NASA's Office of Inspector General (OIG) has found no evidence of political influence or other improper consideration in the choice of locations for the four space shuttle orbiters.
In a report released today. the OIG said that while NASA Administrator Charlie Bolden was "subject to a great deal of pressure from Members of Congress and other interested parties," it found "no evidence" that it affected his ultimate decisions. "Moreover, we found no attempt by White House officials to direct or influence Bolden's decision making" and the NASA process was "consistent with applicable Federal law."
Some congressional delegations, especially from Texas, home NASA's Johnson Space Center and the astronaut corps, were extremely upset by the decision not to locate one of the orbiters there. The four remaining orbiters are scheduled to be placed on display in these four locations:
- Discovery, National Air and Space Museum Udvar-Hazy Center (replacing the Enterprise which is there now), outside Washington DC
- Enterprise, Intrepid Sea, Air and Space Museum, New York City
- Endeavour, California Science Center, Los Angeles
- Atlantis, Kennedy Space Center, FL
The OIG did criticize NASA for managing the process as though it was a competitive procurement, and for taking so long to make its decision and announce the winners, however.
The launch failure of Russia's Progress cargo ship destined for the International Space Station (ISS) provided fuel for politicians on both sides of the debate over the future of the U.S. human spaceflight program.
Senators Kay Bailey Hutchison (R-TX) and Richard Shelby (R-AL) used it to argue the criticality of the U.S. developing its own national capabilities to deliver cargo to the ISS. Both Senators champion NASA development of a new rocket, the Space Launch System, and crew module, the Multi-Purpose Crew Vehicle. Although the main purpose of that system is taking astronauts beyond low Earth orbit, it would be a backup capability for supplying the ISS if commercial cargo and commercial crew systems do not materialize. The two Senators are skeptics of the commercial initiative and want NASA to develop a new system.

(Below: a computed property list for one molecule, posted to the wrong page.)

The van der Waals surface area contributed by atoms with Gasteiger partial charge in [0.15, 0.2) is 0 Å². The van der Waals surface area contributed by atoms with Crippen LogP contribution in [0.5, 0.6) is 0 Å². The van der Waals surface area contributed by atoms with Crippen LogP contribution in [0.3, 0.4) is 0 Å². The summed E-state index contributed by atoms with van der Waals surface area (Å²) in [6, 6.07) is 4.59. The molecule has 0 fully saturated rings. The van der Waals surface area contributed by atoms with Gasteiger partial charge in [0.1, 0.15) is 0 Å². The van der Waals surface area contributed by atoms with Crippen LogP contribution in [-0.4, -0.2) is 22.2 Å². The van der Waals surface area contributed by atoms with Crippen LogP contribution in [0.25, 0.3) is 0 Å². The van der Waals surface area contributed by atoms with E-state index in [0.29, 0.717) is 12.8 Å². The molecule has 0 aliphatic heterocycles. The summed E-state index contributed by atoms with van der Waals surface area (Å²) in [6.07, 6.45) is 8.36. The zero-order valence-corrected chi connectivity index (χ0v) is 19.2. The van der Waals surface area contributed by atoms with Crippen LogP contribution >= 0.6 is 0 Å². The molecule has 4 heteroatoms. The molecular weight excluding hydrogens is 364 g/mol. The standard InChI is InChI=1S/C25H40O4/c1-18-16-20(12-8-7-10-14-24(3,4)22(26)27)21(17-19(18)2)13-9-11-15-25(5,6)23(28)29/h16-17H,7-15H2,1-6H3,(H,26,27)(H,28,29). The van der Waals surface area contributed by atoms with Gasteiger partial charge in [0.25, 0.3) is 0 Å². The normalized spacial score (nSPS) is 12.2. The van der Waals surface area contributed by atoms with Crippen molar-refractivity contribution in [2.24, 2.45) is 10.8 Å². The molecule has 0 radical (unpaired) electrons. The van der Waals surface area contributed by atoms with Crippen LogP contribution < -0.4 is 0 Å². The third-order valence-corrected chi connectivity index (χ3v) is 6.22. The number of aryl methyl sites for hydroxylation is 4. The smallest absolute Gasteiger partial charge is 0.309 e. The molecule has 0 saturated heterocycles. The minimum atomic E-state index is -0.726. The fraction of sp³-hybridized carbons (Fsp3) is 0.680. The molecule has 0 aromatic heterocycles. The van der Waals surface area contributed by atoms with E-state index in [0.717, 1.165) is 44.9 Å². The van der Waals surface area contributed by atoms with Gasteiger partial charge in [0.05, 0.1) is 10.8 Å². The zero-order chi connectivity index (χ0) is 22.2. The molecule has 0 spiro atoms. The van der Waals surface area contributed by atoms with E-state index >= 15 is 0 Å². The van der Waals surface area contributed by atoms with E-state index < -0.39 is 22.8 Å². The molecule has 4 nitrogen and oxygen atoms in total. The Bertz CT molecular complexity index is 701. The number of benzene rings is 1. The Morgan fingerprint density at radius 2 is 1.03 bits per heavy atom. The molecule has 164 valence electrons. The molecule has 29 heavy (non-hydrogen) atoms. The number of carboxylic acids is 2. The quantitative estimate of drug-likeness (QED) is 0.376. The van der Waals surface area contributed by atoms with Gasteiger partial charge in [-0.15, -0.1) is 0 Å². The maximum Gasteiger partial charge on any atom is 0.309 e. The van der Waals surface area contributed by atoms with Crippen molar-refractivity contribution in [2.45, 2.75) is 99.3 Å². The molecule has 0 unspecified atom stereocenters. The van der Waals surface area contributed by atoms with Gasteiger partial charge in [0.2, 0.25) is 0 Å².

Rep. Dana Rohrabacher (R-CA), on the other hand, is an enthusiastic promoter of commercial crew and cargo. He used the failure to call on NASA Administrator Charlie Bolden to "propose an emergency transfer of funding from unobligated balances in other programs, including the Space Launch System, to NASA's commercial crew initiative." Rohrabacher wants to accelerate and possibly expand the efforts of the companies working on commercial crew.
Russia is continuing to investigate yesterday's launch failure. Progress was launched by the usually reliable Soyuz rocket. That rocket is used for launches of many other Russian spacecraft -- including the crew-carrying Soyuz capsules -- but there are several versions of it. Russian space officials announced that a planned launch of a navigation satellite from its Plesetsk cosmodrome using a different variant of the rocket would be postponed until more is known about the failure.
Although there are not likely to be immediate impacts of the launch failure on ISS crew, which was recently resupplied by STS-135, it does highlight the operational risks of discontinuing the space shuttle program. Except for the 29 months that the space shuttle stood down after the 2003 Columbia tragedy, the ISS has been able to rely on a robust set of international spacecraft to bring crews and supplies.
A routine launch of a Russian Progress spacecraft filled with cargo for the International Space Station ended in failure today.
The ITAR-TASS news agency reports that debris from the spacecraft fell in the Republic of Altai in southern Siberia. The cause of the incident is unknown at this time.
Events of Interest
- Searching for Life Across Space and Time Workshop (Natl Acad), December 5-6, 2016, Beckman Center, Irvine, CA (webcast)
- POSTPONED WSBR Luncheon with Panel on Spectrum Sharing, December 6, 2016, University Club, Washington, DC, 11:30 am - 1:30 pm ET
- MSBR Luncheon Featuring NASA's Jim Garvin, December 6, 2016, Martin's Crosswinds, Greenbelt, MD, 11:30 am - 1:30 pm ET
- Space Resiliency Summit 2016, December 6-7, 2016, Alexandria, VA
- EU-US Space Policy Conference, December 7, 2016, GWU Space Policy Institute, 1957 E St, NW, Washington, DC, 8:00 am - 1:45 pm ET (RSVP required, limited seating)
- Eilene M. Galloway Symp on Critical Issues in Space Law, December 7, 2016, Cosmos Club, Washington, DC, 9:00 am - 4:00 pm ET (pre-registration required, limited seating)
- Natl Space-Based PNT Adv Bd, December 7-8, 2016, Redondo Beach, CA
- NASA Applied Science Adv Cmte, December 7-8, 2016, NASA HQ, Washington, DC (WebEx/telecon)
- Natl Acad Cmte on Large Strategic NASA Science Missions, December 7-9, 2016, Beckman Center, Irvine, CA
- Launch of Japan's HTV6 to ISS, December 9, 2016, Tanegashima, Japan, 8:26 am EST (13:36 GMT; 10:26 pm local time in Japan)
- Shaping the Space Force for the 21st Century (AFA Mitchell Institute), December 9, 2016, Capitol Hill Club, Washington, DC, 8:00 am ET (pre-registration is REQUIRED, seating is limited)
- STA Luncheon Featuring NASA's Robert Lightfoot and ESA's Jan Woerner, December 9, 2016, 2325 Rayburn House Office Building, Washington, DC, 11:30 am - 1:15 pm ET (invitation only)
Full calendar of future events (with filters)-click here »